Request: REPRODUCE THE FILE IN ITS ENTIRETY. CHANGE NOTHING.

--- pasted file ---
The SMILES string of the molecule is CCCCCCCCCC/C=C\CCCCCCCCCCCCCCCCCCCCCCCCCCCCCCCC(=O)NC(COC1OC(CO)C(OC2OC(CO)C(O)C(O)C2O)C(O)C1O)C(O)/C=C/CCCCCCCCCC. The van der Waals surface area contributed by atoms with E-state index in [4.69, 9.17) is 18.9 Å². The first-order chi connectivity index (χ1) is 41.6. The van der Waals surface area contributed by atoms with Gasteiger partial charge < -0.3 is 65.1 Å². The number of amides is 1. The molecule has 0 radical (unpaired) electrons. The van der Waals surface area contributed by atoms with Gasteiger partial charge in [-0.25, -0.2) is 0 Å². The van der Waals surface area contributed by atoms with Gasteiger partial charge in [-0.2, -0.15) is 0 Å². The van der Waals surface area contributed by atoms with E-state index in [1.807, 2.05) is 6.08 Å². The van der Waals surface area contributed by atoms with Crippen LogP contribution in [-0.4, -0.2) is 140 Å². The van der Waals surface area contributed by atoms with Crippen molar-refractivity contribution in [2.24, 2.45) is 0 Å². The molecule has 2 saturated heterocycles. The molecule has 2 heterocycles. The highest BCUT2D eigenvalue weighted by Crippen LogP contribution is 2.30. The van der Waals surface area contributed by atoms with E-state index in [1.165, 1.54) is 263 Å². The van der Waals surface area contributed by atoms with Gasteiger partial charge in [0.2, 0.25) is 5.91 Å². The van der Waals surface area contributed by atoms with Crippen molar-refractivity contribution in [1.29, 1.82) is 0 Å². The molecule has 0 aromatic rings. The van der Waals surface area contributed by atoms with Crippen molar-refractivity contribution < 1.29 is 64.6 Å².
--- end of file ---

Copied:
The SMILES string of the molecule is CCCCCCCCCC/C=C\CCCCCCCCCCCCCCCCCCCCCCCCCCCCCCCC(=O)NC(COC1OC(CO)C(OC2OC(CO)C(O)C(O)C2O)C(O)C1O)C(O)/C=C/CCCCCCCCCC. The van der Waals surface area contributed by atoms with E-state index in [4.69, 9.17) is 18.9 Å². The first-order chi connectivity index (χ1) is 41.6. The van der Waals surface area contributed by atoms with Gasteiger partial charge < -0.3 is 65.1 Å². The number of amides is 1. The molecule has 0 radical (unpaired) electrons. The van der Waals surface area contributed by atoms with Gasteiger partial charge in [-0.25, -0.2) is 0 Å². The van der Waals surface area contributed by atoms with Gasteiger partial charge in [-0.2, -0.15) is 0 Å². The van der Waals surface area contributed by atoms with E-state index in [1.807, 2.05) is 6.08 Å². The van der Waals surface area contributed by atoms with Crippen LogP contribution in [-0.4, -0.2) is 140 Å². The van der Waals surface area contributed by atoms with Crippen molar-refractivity contribution in [2.24, 2.45) is 0 Å². The molecule has 2 saturated heterocycles. The molecule has 2 heterocycles. The highest BCUT2D eigenvalue weighted by Crippen LogP contribution is 2.30. The van der Waals surface area contributed by atoms with E-state index in [1.165, 1.54) is 263 Å². The van der Waals surface area contributed by atoms with Gasteiger partial charge in [0.2, 0.25) is 5.91 Å². The van der Waals surface area contributed by atoms with Crippen molar-refractivity contribution in [1.29, 1.82) is 0 Å². The molecule has 0 aromatic rings. The van der Waals surface area contributed by atoms with Crippen molar-refractivity contribution < 1.29 is 64.6 Å².